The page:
Traffic Congestion Cost Cincinnati $947 Million

Cincinnati commuters spent an extra 37 hours on road due to traffic

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Traffic can be awful — not just for drivers, but economies and the environment as well. A study released Tuesday by the Texas A&M Institute of Transportation found Cincinnati lost about $947 million in 2011 to delays on the road, coming in at No. 27 nationwide.

The Annual Urban Mobility Report also ranked Cincinnati No. 37 nationwide for extra time stuck in traffic, with the average Cincinnati commuter spending an extra 37 hours on the road in 2011. In comparison, the average Columbus commuter spent 40 extra hours in traffic in 2011, and the typical Cleveland commuter spent 31 extra hours.

For all three cities, estimates were unchanged from 2010.

Traffic jams also have a major impact on climate change. According to the report, congestion caused cars to produce an extra 56 billion pounds of carbon dioxide nationwide, with Cincinnati commuters producing 421 million pounds.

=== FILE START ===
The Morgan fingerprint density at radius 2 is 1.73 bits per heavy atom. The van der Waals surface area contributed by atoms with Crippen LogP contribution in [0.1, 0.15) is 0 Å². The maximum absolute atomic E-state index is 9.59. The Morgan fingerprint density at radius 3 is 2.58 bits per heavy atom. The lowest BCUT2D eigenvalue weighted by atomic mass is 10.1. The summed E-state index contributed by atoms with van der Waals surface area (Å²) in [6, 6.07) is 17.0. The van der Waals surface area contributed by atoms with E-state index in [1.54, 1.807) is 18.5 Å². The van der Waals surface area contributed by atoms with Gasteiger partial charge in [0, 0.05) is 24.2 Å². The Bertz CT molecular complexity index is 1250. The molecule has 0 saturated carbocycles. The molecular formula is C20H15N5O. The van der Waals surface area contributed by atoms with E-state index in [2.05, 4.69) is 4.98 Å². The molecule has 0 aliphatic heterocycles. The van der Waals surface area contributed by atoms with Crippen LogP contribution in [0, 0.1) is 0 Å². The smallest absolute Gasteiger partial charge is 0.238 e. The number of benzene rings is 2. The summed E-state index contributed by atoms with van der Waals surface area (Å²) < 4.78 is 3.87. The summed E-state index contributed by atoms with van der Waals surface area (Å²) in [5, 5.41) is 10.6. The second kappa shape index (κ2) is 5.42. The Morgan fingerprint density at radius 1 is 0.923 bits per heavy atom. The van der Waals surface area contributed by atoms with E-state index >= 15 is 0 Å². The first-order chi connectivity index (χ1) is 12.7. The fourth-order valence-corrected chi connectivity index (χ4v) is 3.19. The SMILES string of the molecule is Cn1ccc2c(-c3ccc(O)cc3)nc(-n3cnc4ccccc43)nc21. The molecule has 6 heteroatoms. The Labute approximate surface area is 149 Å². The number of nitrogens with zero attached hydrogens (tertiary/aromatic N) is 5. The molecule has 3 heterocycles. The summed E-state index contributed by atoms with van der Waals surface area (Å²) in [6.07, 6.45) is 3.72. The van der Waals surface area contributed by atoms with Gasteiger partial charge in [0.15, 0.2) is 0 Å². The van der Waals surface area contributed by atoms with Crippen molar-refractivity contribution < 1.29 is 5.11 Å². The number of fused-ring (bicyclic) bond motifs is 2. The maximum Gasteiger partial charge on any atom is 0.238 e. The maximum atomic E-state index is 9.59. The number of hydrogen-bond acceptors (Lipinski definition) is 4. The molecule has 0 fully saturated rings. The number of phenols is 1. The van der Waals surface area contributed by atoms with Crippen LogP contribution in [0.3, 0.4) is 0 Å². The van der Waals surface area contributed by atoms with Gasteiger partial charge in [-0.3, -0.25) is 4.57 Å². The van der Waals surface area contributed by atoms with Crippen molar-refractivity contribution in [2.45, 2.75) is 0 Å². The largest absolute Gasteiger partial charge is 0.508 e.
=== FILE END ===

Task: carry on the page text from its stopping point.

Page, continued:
The report shows why it’s important for governments to reduce traffic congestion with transit projects like the Cincinnati streetcar. In general, public transportation leads to less congestion by taking cars off the road as people use buses, streetcars and trains instead. But some cities have taken it even further. By adopting exclusive lanes for buses and streetcars, cities like San Francisco have made public transportation more attractive, which makes people more likely to forsake their own cars in favor of public alternatives.

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